Waterton Cricket Club. —A general meeting of members of the above club was held in O’Shannessy’s hotel on Friday evening, 22nd inst. In the absence of the President, Mr. Hudson, Vice-Presi-dent, was voted to the chair. Seven new members were proposed. The officers for the ensuing year were elected as follo'.vs : —President, Mr. Norman Thompson ; Captain,’ Mr. Charles Shutt : Custodian, Mr. Wm. Moses ; Treasurer, Mr. H. Hudson ; Secretary, Mr. J. Clothier. The club has hitherto met for practice on some vacant sections in the township. This’season Mr. Norrish has generously placed his paddock at the disposal of the club, and with a little attention to the ground a good pitch may be selected. The subscription was fixed at ss. for the ensuing season. It was resolved to meet for practice on Tuesday and Friday in each week. A match was arranged to be played next Friday, married v. single. A considerable amount of routine business was disposed of, and the meeting terminated.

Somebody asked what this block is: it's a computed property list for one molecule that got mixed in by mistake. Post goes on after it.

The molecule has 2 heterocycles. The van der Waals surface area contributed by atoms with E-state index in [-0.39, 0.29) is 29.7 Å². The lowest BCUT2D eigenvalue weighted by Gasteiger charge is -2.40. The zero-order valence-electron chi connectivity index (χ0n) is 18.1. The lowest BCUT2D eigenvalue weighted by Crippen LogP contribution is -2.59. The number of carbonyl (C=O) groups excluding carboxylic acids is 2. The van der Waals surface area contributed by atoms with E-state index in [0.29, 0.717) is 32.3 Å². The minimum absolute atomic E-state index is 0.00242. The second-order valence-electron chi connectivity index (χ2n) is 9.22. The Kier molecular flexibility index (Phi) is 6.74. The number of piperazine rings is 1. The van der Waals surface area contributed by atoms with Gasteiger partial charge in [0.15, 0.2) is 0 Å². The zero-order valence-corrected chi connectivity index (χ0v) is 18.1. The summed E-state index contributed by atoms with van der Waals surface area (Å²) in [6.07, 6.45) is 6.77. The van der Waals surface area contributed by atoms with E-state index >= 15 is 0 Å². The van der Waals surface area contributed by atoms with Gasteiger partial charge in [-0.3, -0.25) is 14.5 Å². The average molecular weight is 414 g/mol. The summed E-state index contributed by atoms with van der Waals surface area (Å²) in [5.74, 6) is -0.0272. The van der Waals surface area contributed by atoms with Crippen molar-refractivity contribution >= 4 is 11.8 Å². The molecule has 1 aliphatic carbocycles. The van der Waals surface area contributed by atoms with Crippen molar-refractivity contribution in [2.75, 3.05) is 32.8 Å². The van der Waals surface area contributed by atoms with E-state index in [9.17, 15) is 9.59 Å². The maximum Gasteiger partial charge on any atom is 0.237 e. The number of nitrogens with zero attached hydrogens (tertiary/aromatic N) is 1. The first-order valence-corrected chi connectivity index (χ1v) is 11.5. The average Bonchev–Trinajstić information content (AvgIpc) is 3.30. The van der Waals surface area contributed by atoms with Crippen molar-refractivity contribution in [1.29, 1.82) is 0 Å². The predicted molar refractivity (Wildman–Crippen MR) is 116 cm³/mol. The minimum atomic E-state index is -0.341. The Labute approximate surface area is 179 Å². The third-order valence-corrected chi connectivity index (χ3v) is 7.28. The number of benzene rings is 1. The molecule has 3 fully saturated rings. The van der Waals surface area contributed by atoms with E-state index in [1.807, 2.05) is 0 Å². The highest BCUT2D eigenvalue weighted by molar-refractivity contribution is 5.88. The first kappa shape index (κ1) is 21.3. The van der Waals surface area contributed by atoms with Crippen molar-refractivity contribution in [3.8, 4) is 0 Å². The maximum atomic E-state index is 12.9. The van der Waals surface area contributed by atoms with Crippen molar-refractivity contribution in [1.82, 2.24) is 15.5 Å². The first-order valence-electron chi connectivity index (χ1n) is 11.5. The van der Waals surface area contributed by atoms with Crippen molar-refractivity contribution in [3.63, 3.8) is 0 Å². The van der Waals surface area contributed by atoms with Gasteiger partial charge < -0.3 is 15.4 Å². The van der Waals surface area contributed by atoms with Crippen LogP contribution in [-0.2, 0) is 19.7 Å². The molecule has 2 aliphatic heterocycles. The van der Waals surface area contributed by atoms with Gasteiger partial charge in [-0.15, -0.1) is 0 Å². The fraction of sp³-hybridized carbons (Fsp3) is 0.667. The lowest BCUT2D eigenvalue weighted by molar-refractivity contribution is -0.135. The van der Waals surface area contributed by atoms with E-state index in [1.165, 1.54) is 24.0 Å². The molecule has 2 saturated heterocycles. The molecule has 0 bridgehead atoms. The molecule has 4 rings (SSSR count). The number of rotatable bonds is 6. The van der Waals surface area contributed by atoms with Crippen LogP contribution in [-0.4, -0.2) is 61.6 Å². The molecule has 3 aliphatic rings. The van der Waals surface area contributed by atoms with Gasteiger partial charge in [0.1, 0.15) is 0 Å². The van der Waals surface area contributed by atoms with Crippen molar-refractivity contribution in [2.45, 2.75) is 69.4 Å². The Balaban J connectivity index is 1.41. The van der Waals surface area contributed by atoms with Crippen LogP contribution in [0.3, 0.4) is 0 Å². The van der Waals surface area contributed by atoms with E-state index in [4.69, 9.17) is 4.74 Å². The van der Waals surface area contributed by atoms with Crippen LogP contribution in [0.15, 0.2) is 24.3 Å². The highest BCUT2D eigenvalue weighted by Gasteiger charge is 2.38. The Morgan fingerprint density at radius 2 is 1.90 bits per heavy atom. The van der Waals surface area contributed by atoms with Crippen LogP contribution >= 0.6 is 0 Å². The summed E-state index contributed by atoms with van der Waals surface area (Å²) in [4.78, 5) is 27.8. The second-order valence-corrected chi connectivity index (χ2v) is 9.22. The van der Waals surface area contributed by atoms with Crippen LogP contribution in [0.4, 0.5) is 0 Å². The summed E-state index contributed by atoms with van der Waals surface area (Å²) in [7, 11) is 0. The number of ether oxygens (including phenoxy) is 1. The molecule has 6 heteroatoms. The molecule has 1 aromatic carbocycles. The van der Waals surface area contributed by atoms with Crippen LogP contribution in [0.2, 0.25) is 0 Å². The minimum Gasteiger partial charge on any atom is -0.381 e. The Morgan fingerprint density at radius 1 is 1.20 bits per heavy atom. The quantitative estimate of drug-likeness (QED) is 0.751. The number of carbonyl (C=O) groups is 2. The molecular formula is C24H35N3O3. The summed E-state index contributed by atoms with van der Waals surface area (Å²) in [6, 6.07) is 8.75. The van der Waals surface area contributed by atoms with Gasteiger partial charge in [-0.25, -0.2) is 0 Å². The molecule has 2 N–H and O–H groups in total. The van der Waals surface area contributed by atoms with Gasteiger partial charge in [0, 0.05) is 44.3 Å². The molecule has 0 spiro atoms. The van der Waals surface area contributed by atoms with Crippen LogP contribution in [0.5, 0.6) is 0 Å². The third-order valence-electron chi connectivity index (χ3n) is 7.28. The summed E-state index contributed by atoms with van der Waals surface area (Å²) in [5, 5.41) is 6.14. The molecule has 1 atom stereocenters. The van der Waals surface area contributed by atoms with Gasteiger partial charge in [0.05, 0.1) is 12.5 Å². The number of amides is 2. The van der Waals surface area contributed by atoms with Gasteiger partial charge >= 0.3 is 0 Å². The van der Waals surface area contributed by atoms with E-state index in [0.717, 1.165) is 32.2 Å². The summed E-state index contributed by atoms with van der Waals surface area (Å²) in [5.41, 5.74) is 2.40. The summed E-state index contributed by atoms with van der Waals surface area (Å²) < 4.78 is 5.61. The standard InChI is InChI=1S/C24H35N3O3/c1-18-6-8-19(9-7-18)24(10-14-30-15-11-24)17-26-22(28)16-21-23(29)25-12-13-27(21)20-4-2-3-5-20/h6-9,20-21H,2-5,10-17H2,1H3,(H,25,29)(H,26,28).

The Beginning of Trouble. —The infant colony of Fiji is about to ti’y the experiment of a Public Works policy, maintained by borrowed capita). She is not blessed with a Julius Vogel, with a genius for creating wealth by the stroke of a magician’s hand (says the Auckland Star), but borrowing conies so naturally to all young colonies, and is withal so easy and pleasant, that she needs no tutor. The proposal is to raise £150,000, to be spent on various objects of “a remunerative character.” The liabilities of the old government are to be paid off, and £25,000 to be spent on roads, quays, drainage, water supply, and other public works at Suva, the new capital. An equal amount is to be appropriated for immigration. A further sum of £3,500 is to be expended towards the purchase of a yacht for the High Commissioner, which has aroused the ire of the Times.